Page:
Microsoft has announced a "new IP strategy for a new era of shared innovation," giving customers ownership of new patents and design rights resulting from their collaboration with Microsoft, with Microsoft merely getting a license to use those technologies for the improvements of certain "platform technologies" such as Azure, Office, and Windows. Microsoft is even willing to support contributions to open source projects at a customer's request.

I haven't done any consulting for Microsoft in more than four years, and even while I was doing some work for them (such as on standard-essential patents), I never received any confidential information about their strategies or the terms of their license agreements. Whatever I know, I know from publicly-accessible court filings, one of which indicated that Samsung at some point paid north of $1 billion in Android patent royalties to Microsoft during a 12-month period.

As an anti-software-patent campaigner (2004/2005), I was profoundly worried about Microsoft using its patents against Linux and other free and open source (FOSS) software. A few years later, I realized three things:

  1. In certain contexts (such as the i4i case), Microsoft actually took pro-defendant positions.

  2. While I understand that many people disliked the idea of Microsoft charging patent license fees to Android device makers, there was no exclusionary use of patents. To the extent Microsoft sought injunctive relief, it merely wanted to bring Android OEMs to the negotiating table in order to reach a license agreement. Depending on the specific terms, licensing can also be anticompetitive, but by now we all know that none of this prevented Android from succeeding, and dozens of companies (many of which would have the resources and sophistication to defend themselves in court) chose licensing over litigation.

  3. I considered many free and open source software activists hypocritical because they criticized Microsoft over almost anything it did in connection with open source while giving the rest of the industry a free pass and intentionally turning a blind eye to some other players' clearly abusive conduct. Just like other companies orchestrated antitrust complaints against Microsoft, Microsoft was in some cases proven and in other cases merely suspected to be behind initiatives targeting other large players. But if there were things that deserved to be criticized, who cares? In the information and communications technology sector, lobbying entities and NGOs that raise issues serve an important hygienic function, provided there really is fire and not just smoke.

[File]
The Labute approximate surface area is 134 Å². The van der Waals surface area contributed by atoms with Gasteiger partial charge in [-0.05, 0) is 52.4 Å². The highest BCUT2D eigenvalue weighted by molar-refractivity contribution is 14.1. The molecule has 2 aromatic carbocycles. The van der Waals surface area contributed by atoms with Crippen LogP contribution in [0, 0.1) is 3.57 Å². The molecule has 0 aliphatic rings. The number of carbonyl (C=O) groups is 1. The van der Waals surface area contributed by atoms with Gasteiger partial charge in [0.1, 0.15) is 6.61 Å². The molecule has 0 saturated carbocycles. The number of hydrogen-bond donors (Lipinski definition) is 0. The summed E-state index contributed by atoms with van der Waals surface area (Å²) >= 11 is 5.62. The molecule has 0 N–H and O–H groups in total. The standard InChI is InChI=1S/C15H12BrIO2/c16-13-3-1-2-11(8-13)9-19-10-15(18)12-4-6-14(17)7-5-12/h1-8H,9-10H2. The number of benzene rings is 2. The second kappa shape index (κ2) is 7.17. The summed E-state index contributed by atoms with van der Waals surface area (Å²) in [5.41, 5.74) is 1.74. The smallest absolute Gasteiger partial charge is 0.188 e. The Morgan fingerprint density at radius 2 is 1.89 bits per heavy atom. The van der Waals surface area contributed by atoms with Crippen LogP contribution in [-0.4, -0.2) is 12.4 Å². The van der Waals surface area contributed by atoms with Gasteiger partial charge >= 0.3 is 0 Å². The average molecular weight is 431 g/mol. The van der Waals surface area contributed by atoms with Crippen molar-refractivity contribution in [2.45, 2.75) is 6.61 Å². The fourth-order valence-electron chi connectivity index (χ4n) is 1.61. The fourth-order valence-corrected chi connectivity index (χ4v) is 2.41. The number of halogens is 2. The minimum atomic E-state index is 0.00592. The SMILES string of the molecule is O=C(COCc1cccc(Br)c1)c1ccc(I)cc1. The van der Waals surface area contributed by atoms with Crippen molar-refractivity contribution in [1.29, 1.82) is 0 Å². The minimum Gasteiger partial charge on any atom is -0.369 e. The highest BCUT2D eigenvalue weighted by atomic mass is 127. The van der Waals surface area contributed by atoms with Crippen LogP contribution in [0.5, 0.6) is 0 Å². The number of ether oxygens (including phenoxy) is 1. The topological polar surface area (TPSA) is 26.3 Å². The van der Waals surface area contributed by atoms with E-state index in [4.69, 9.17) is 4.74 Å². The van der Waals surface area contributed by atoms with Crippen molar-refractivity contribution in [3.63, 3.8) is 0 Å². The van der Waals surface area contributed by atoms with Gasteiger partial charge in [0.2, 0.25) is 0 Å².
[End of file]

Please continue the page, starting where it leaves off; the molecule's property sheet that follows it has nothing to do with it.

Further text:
During the "Smartphone Patent Wars" it happened for the first time that Microsoft faced the threat of injunctive relief as a result of litigation brought by another large corporation: Motorola Mobility. That kind of adversary, which at some point belonged to Google, wasn't just the kind of troll that you can pay to go away (and that usually won't satisfy the eBay standard for patent injunctions). "Googlorola" wanted to gain so much leverage over Microsoft that it would have been forced to cease and desist from all litigation against Android device makers. Even during the early stages of its dispute with Motorola, Microsoft still made an often-cited filing with the Federal Trade Commission in which it advocated, or at an absolute minimum appeared to advocate, injunctions over standard-essential patents (SEPs). But that changed not much later, and by now most major players, except for mostly failed businesses that increasingly rely on patent monetization, agree that SEP injunctions shouldn't be granted. Two years ago, Google joined the Fair Standards Alliance, which promotes SEP licensing on FRAND terms.

I had already done some work for Microsoft when I first took a clear "no SEP injunctions" position on this blog. I knew that Microsoft's standards group wasn't taking the same position at the time, but no one even tried to discourage me from voicing my position on this.

In recent years, Microsoft's IP-related positions and priorities have apparently evolved further.

The emphasis in announcements of patent license agreements between Microsoft and Android device makers appeared to shift to bundling deals: Microsoft was apparently very interested in getting companies to preinstall certain Microsoft Android apps, such as Skype. The derogatory term for this is "bloatware," and no one knows by how much Microsoft lowered those license fees, but analysts speculated that Android device makers saved a ton of money by bundling Microsoft's apps.